Apple Tart Cake
Have you ever realized halfway through following a new recipe that it’s not exactly turning out how it should? That happened to me yesterday when I was making this cake tart thing for dessert. (Yes, we’re having dinner parties again! Neighbors beware!)
I don’t usually follow recipes unless I’m baking something for the first time, and yesterday was no exception. I saw this delightful looking thing and decided I needed to eat it. I had all the ingredients on hand, so I set about peeling and slicing apples while listening to podcasts of my therapist Ira Glass.
When I got to the part where I was supposed to pulse the cold butter and other crust/cake ingredients in the food processor and I realized I don’t have a food processor! I was so soothed by Ira’s voice I just thought Nevermind! I’ll use the blender. Same difference, right? Apparently not. Instead of my dough looking like cornmeal, as the recipe so eloquently dictates, mine looked like, well, cookie dough:
Hm…this isn’t right, I thought. But then again, I like cookies! Not discouraged, I decided it was fun to pulse things in the blender! It’s a one-dish clean up job plus, seeing as it was extra tricky to get all the bits of dough out of the crevices, there was more for me to lick.
One part classic apple tart one part Jewish apple cake, it hits all the right notes. It is beautiful and slices perfectly, so it makes a stunning tea cake or dessert (and this is a dessert even I can stomach for breakfast). I asked Francesco what he thought and we concluded there is nothing we would change about it (ok, ok, I lied when I said I stuck to the recipe…I added salt – which goes without saying for those who know me – and reduced the sugar), except maybe making a good spoonful of whipped cream on the side mandatory.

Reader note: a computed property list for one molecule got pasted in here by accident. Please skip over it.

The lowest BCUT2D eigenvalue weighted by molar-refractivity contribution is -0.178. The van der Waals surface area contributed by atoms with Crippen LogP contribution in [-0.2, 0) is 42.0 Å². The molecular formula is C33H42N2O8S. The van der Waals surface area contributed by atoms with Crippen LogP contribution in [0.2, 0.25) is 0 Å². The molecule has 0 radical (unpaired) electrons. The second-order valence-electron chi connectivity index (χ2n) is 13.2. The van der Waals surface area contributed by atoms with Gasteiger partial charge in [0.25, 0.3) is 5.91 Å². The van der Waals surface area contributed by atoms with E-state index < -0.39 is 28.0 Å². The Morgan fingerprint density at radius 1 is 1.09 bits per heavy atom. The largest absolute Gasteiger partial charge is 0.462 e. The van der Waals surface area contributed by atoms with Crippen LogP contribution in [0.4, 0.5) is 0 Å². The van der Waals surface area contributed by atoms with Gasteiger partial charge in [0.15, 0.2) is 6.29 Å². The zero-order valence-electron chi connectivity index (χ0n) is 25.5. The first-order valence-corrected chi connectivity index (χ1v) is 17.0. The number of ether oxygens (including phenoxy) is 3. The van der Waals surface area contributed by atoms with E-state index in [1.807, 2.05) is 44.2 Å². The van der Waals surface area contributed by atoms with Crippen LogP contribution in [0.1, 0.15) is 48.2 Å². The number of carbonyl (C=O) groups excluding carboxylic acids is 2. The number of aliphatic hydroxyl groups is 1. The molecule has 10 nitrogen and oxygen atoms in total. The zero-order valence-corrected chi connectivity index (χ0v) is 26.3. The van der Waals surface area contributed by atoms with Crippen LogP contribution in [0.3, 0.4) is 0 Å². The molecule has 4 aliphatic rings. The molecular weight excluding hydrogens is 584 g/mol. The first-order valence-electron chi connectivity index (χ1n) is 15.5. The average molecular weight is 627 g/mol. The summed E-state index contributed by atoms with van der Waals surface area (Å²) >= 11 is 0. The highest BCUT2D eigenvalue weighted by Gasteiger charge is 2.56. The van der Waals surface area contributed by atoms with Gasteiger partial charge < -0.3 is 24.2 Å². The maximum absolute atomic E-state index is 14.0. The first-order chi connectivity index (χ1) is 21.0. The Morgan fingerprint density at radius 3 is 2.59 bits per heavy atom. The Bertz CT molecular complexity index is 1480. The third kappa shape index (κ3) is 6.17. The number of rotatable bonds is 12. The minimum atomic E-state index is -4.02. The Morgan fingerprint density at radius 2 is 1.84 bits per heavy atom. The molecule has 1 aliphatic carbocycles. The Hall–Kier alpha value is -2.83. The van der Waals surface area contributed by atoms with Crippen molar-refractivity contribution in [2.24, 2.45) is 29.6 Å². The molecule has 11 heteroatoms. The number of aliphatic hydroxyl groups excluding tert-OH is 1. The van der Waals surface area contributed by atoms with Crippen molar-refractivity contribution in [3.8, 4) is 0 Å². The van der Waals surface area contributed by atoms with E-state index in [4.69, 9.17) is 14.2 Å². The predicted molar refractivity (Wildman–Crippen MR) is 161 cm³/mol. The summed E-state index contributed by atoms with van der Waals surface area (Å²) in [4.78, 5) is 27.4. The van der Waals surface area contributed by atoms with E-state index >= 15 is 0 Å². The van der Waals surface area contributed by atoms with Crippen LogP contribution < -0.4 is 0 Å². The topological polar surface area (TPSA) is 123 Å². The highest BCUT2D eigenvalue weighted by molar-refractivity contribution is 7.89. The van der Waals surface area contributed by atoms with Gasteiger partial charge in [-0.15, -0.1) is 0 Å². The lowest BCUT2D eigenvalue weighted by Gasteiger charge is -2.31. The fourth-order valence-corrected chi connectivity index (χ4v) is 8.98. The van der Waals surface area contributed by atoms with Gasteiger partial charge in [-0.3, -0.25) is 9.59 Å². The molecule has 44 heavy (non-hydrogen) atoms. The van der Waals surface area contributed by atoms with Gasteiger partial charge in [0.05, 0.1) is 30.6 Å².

APPLE TART CAKE
Adapted from Orangette, who says to make this in the food processor. But if you, like me, don’t have a food processor, you can just as easily use the blender or even a hand mixer. If you live in a cave and have none of these things, you can probably use your hands to mix the butter in. Also, to achieve maximum beauty, make sure you slice your apples very thin, using a mandolin or by hand. It’s actually very soothing, especially when listening to Ira Glass and knowing that this cake is about to come out of your oven and into your belly.
SERVES 6 as dessert
3/4 cup sugar
1 cup flour
1/2 tsp salt
1 teaspoon baking powder
5 tablespoons (70 grams) cold butter, cut into a small pieces
1 teaspoon vanilla extract
1 egg, lightly beaten
3 large apples, peeled and sliced very thin
3 tablespoons sugar
3 tablespoons butter, melted and cooled slightly
1 teaspoon ground cinnamon
1/2 teaspoon salt
1 egg, lightly beaten
Preheat oven to 350°F/180°C. Butter and flour a 9-inch springform pan.
In the bowl of a food processor fitted with the steel blade attachment (or in the blender or in a large bowl), combine the sugar, flour, salt and baking powder. Pulse to mix. Add the butter, and pulse until no large lumps remain. (If you’re not using a food processor, improvise and use your hands to rub them butter in.)
Add the vanilla and the egg, and blend well, until it resembles cornmeal (or until the mixture is uniform). Dump it into the prepared springform pan and make sure it’s spread evenly over the bottom. Orangette says to compact it a little, but mine wasn’t compactable.
Arrange the apple slices over the base in a tight circular pattern. It may seem as though you have too many apple slices to fit, but keep going. Really squeeze them in. Bake for 45 minutes.
Meanwhile, make the topping. Combine the ingredients in a small bowl, and whisk to blend well. After the cake has baked for 45 minutes, remove it from the oven, and spoon the topping evenly over it. Bake for another 25 minutes or so, until the topping looks set.
Cool in the pan for a few minutes then run a thin knife around the edge to release any areas that may have stuck, and remove the sides of the pan. Cool completely before serving with lightly whipped lightly sweetened cream.
Note: This cake is even better on the second day. So if you can, make it a day ahead: just wrap it in plastic wrap and leave it at room temperature until you’re ready to eat it.